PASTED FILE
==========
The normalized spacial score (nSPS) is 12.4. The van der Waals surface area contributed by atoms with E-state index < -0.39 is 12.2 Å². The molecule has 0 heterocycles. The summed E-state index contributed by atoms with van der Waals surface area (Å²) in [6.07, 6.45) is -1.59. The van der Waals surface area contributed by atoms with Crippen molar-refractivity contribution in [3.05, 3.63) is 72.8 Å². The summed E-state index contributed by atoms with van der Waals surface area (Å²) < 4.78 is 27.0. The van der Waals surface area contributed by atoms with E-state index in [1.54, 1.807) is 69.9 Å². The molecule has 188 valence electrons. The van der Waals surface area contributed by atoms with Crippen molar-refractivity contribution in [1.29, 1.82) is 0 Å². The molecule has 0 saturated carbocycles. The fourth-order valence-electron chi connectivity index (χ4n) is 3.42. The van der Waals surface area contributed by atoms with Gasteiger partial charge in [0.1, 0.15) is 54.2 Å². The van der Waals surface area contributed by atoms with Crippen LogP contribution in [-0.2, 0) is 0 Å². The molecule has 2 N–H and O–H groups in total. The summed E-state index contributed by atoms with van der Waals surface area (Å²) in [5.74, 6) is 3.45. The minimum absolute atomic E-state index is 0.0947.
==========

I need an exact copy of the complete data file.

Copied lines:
The normalized spacial score (nSPS) is 12.4. The van der Waals surface area contributed by atoms with E-state index < -0.39 is 12.2 Å². The molecule has 0 heterocycles. The summed E-state index contributed by atoms with van der Waals surface area (Å²) in [6.07, 6.45) is -1.59. The van der Waals surface area contributed by atoms with Crippen molar-refractivity contribution in [3.05, 3.63) is 72.8 Å². The summed E-state index contributed by atoms with van der Waals surface area (Å²) < 4.78 is 27.0. The van der Waals surface area contributed by atoms with E-state index in [1.54, 1.807) is 69.9 Å². The molecule has 188 valence electrons. The van der Waals surface area contributed by atoms with Crippen molar-refractivity contribution in [1.29, 1.82) is 0 Å². The molecule has 0 saturated carbocycles. The fourth-order valence-electron chi connectivity index (χ4n) is 3.42. The van der Waals surface area contributed by atoms with Gasteiger partial charge in [0.1, 0.15) is 54.2 Å². The van der Waals surface area contributed by atoms with Crippen LogP contribution in [-0.2, 0) is 0 Å². The molecule has 2 N–H and O–H groups in total. The summed E-state index contributed by atoms with van der Waals surface area (Å²) in [5.74, 6) is 3.45. The minimum absolute atomic E-state index is 0.0947.